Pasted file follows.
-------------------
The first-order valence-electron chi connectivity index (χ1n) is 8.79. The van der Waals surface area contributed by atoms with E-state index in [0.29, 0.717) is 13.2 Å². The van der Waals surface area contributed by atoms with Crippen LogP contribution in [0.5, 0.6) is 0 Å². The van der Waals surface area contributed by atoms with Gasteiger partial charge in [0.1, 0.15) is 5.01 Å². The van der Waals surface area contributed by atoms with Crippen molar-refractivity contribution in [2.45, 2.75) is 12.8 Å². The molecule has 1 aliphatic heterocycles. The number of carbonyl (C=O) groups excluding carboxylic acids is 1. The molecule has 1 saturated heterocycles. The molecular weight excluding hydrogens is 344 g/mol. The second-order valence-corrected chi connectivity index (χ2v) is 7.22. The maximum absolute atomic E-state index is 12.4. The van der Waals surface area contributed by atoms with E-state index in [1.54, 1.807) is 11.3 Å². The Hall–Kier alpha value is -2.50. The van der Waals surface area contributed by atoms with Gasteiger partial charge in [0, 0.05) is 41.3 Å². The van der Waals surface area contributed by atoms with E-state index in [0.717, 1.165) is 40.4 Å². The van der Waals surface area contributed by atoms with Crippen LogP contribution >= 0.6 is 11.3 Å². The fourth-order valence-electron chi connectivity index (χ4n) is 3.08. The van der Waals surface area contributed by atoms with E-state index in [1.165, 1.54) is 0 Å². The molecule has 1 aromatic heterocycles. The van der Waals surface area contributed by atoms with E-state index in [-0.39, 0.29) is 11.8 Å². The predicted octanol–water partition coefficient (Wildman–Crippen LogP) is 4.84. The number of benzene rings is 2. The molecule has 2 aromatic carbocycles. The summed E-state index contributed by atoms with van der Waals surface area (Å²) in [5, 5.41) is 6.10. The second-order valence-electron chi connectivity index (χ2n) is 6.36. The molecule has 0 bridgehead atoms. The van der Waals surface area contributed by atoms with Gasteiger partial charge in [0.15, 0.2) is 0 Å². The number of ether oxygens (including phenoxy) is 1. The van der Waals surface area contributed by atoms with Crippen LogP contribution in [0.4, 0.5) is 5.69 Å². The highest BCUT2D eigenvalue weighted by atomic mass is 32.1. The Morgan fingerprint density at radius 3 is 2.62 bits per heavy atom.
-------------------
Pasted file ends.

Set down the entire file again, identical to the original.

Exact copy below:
The first-order valence-electron chi connectivity index (χ1n) is 8.79. The van der Waals surface area contributed by atoms with E-state index in [0.29, 0.717) is 13.2 Å². The van der Waals surface area contributed by atoms with Crippen LogP contribution in [0.5, 0.6) is 0 Å². The van der Waals surface area contributed by atoms with Gasteiger partial charge in [0.1, 0.15) is 5.01 Å². The van der Waals surface area contributed by atoms with Crippen molar-refractivity contribution in [2.45, 2.75) is 12.8 Å². The molecule has 1 aliphatic heterocycles. The number of carbonyl (C=O) groups excluding carboxylic acids is 1. The molecule has 1 saturated heterocycles. The molecular weight excluding hydrogens is 344 g/mol. The second-order valence-corrected chi connectivity index (χ2v) is 7.22. The maximum absolute atomic E-state index is 12.4. The van der Waals surface area contributed by atoms with E-state index in [1.54, 1.807) is 11.3 Å². The Hall–Kier alpha value is -2.50. The van der Waals surface area contributed by atoms with Gasteiger partial charge in [0, 0.05) is 41.3 Å². The van der Waals surface area contributed by atoms with E-state index in [0.717, 1.165) is 40.4 Å². The van der Waals surface area contributed by atoms with Crippen LogP contribution >= 0.6 is 11.3 Å². The fourth-order valence-electron chi connectivity index (χ4n) is 3.08. The van der Waals surface area contributed by atoms with E-state index in [1.165, 1.54) is 0 Å². The molecule has 1 aromatic heterocycles. The van der Waals surface area contributed by atoms with E-state index in [-0.39, 0.29) is 11.8 Å². The predicted octanol–water partition coefficient (Wildman–Crippen LogP) is 4.84. The number of benzene rings is 2. The molecule has 2 aromatic carbocycles. The summed E-state index contributed by atoms with van der Waals surface area (Å²) in [5, 5.41) is 6.10. The second-order valence-electron chi connectivity index (χ2n) is 6.36. The molecule has 0 bridgehead atoms. The van der Waals surface area contributed by atoms with Gasteiger partial charge in [0.15, 0.2) is 0 Å². The number of ether oxygens (including phenoxy) is 1. The van der Waals surface area contributed by atoms with Crippen LogP contribution in [0.4, 0.5) is 5.69 Å². The highest BCUT2D eigenvalue weighted by atomic mass is 32.1. The Morgan fingerprint density at radius 3 is 2.62 bits per heavy atom.